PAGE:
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DECEMBER 18, 1998   12:38 PM
FOR IMMEDIATE RELEASE
CONTACT: ADAPT

Michael Auberger, 303-733-9324, or Bob Kafka, 512-442-0252
 
Disability Rights Group Says Governors Declare War on Disabled People
 
WASHINGTON - December 18 - With its decision to hear a Georgia lawsuit known as L.C. & E.W. vs. Olmstead, the Supreme Court will consider putting back in place what former President George Bush called "the shameful wall of exclusion" separating people with disabilities from other Americans, leaders of the national disability rights group ADAPT stated today.

ADAPT blamed governors in 22 states for pressuring the Court to hear the case. In a friend of the court brief, the governors contend that the federal Americans with Disabilities Act (ADA) does not require community placement if appropriate care can also be provided in an institution.

"Each and every governor who signed on to the brief ought to be ashamed," stated ADAPT national organizer Mike Auberger. "ADAPT will not sit idly by while states attempt to erode our civil rights."

ADAPT vows to mount a campaign to protect the ADA and the fundamental right of people with disabilities to live in the community. While the Georgia lawsuit involves people with mental disabilities, ADAPT points out that the Supreme Court decision will have a far-reaching impact on the lives of all people with disabilities.

"This will be the defining moment for the ADA," explains Philadelphia attorney Steve Gold. "If the Supreme Court rules in favor of Georgia, the ADA will become a mere shell of what it is intended to be, stripping away its major civil rights provision --integration."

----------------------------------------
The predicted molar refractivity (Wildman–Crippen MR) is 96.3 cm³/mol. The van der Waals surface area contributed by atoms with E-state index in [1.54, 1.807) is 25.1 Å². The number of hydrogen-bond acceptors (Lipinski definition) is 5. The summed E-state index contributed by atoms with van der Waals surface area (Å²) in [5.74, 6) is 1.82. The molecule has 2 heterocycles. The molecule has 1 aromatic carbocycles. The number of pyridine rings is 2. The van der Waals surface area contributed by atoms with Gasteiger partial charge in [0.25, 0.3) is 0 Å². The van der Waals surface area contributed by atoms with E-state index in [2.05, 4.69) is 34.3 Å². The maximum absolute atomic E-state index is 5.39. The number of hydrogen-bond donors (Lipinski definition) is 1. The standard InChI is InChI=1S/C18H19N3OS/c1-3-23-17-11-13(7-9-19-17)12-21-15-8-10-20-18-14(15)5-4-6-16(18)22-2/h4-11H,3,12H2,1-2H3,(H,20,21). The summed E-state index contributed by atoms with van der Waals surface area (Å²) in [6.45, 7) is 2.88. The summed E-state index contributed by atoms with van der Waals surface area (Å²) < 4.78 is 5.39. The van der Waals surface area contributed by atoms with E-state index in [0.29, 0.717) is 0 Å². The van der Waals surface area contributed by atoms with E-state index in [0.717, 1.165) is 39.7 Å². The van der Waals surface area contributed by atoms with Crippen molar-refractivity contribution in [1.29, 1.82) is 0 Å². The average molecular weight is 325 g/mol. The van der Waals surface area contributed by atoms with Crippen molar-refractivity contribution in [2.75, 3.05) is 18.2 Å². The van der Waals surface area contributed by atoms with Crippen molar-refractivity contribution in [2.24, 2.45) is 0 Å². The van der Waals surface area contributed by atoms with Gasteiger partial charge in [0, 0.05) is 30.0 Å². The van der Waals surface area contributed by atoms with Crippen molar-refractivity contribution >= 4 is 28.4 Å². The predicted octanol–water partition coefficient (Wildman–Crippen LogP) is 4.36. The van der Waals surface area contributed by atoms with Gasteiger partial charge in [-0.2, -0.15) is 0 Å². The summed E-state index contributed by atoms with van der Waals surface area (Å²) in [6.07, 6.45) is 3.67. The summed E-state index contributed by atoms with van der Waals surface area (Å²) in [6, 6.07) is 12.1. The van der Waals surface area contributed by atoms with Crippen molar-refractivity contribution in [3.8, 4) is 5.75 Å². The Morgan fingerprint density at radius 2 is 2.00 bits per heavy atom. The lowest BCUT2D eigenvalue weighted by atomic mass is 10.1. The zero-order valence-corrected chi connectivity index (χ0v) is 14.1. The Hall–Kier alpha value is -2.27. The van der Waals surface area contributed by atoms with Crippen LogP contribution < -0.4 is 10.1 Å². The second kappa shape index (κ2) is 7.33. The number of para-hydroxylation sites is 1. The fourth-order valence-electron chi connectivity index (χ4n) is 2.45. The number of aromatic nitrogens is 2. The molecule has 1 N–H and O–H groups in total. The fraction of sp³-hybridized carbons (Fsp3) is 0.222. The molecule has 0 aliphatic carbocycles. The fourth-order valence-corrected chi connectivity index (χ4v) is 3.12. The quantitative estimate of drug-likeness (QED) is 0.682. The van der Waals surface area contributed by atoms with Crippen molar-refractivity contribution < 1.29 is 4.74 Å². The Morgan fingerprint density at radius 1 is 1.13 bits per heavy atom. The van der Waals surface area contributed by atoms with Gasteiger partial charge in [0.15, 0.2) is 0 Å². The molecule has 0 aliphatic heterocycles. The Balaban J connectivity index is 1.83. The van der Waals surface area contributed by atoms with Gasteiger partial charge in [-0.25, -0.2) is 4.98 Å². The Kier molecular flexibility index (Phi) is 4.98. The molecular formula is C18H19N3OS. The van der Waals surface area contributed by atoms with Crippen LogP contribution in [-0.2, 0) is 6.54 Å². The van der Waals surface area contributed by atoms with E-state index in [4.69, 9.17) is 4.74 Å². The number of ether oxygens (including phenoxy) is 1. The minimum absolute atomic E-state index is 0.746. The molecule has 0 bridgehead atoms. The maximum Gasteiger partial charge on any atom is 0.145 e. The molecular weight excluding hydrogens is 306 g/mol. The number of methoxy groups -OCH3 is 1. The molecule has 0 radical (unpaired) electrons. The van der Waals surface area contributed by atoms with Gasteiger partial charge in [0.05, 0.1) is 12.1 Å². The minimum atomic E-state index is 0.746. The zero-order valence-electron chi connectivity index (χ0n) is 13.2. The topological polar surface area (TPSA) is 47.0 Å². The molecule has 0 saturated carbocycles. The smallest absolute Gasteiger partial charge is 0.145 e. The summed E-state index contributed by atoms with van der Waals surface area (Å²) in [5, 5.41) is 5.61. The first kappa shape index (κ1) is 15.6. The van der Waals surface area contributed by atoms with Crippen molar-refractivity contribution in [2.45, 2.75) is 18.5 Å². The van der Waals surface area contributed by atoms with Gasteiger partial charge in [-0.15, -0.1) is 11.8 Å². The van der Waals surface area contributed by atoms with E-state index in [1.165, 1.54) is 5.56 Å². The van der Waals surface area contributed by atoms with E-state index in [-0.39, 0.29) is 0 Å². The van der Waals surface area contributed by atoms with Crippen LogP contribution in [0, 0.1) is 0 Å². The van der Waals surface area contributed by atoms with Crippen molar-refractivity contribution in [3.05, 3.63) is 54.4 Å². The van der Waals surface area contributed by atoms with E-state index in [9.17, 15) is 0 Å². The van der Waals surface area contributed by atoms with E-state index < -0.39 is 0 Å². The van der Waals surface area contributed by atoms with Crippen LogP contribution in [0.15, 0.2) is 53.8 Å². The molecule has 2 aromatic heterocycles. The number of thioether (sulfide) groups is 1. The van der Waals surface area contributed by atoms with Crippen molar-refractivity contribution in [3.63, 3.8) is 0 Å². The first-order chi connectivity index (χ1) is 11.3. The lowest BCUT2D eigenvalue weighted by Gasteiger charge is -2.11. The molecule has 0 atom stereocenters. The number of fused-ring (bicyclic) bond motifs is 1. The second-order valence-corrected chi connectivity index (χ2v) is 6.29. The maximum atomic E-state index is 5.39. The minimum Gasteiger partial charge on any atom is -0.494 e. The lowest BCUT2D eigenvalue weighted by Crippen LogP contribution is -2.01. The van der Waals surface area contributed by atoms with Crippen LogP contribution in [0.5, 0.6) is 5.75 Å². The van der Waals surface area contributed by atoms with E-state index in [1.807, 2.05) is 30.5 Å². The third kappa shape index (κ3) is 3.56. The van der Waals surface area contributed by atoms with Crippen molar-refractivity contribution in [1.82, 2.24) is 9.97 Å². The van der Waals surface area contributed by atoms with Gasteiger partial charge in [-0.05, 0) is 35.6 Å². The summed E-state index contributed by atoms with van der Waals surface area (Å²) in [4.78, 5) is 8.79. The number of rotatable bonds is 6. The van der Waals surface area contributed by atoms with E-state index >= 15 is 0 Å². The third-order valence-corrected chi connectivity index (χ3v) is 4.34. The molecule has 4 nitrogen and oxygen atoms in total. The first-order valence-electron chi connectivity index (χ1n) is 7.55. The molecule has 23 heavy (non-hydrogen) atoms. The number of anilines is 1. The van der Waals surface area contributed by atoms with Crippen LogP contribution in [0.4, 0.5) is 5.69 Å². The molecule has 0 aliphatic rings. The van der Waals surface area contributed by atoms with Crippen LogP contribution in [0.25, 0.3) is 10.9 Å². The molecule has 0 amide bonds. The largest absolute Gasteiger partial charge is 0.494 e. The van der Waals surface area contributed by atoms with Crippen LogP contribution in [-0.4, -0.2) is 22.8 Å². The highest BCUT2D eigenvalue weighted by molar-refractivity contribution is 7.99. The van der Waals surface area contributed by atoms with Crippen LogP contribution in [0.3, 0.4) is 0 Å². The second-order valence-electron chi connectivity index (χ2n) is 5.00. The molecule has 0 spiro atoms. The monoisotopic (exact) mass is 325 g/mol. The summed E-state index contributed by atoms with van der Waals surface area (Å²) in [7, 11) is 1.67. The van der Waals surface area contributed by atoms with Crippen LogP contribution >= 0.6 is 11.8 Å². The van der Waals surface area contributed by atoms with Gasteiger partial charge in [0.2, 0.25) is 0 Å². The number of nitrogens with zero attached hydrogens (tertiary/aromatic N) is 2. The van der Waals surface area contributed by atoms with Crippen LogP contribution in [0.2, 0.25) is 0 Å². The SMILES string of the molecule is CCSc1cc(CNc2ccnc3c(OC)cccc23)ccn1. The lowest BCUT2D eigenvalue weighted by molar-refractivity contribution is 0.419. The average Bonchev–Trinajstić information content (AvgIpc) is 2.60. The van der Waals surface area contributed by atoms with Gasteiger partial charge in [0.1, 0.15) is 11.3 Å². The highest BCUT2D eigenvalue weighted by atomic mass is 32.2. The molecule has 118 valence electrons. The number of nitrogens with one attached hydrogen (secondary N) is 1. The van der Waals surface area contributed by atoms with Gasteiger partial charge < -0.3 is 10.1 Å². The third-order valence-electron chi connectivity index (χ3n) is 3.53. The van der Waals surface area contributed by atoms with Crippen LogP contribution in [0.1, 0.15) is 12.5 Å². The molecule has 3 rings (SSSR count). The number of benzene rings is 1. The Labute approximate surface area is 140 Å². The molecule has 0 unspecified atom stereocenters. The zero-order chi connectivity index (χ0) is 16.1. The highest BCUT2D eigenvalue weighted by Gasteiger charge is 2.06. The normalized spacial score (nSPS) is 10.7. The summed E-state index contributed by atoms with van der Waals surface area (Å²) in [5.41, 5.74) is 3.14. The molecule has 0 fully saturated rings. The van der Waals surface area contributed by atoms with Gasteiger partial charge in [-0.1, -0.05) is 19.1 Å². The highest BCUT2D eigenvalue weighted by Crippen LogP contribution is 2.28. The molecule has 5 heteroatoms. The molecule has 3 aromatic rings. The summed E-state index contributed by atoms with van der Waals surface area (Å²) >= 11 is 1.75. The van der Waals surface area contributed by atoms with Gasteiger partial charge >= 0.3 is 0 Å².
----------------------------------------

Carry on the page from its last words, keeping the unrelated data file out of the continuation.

In 1995, the Supreme Court declined to hear Gold's similar Pennsylvania lawsuit, known as Helen L. vs. DiDario on appeal, letting the lower court's decision stand and freeing a Pennsylvania woman from unnecessary institutionalization. What makes the Georgia lawsuit different is that 22 governors signed onto the lawsuit opposing the integration mandate.

Both Georgia's lawsuit and the Helen L. ruling are based on the ADA's "integration" mandate, which says "a public entity must administer services, programs and activities in the most integrated setting appropriate to the needs of qualified individuals with disabilities." Authorized in 1990, the ADA is the most sweeping civil rights legislation protecting people with disabilities. Upon signing the law at a packed White House lawn ceremony, President Bush declared, "And now I sign legislation which takes a sledgehammer to another wall, one which has, for too many generations, separated Americans with disabilities from the freedom they could glimpse, but not grasp."

Georgia's appeal to the Supreme Court has outraged ADAPT and the entire disability community. All people want the choice to live in the community, and Georgia's lawsuit challenges this, stating "the fundamental issue of whether Congress intended for institutional care to constitute discrimination...can and should be decided first." The "friend of the court" brief was prepared by Florida's attorney general, and signed by Alabama, California, Colorado, Delaware, Hawaii, Louisiana, Michigan, Mississippi, Montana, Nebraska, Nevada, New Hampshire, Pennsylvania, South Carolina, South Dakota, Tennessee, Texas, Utah, West Virginia and Wyoming.

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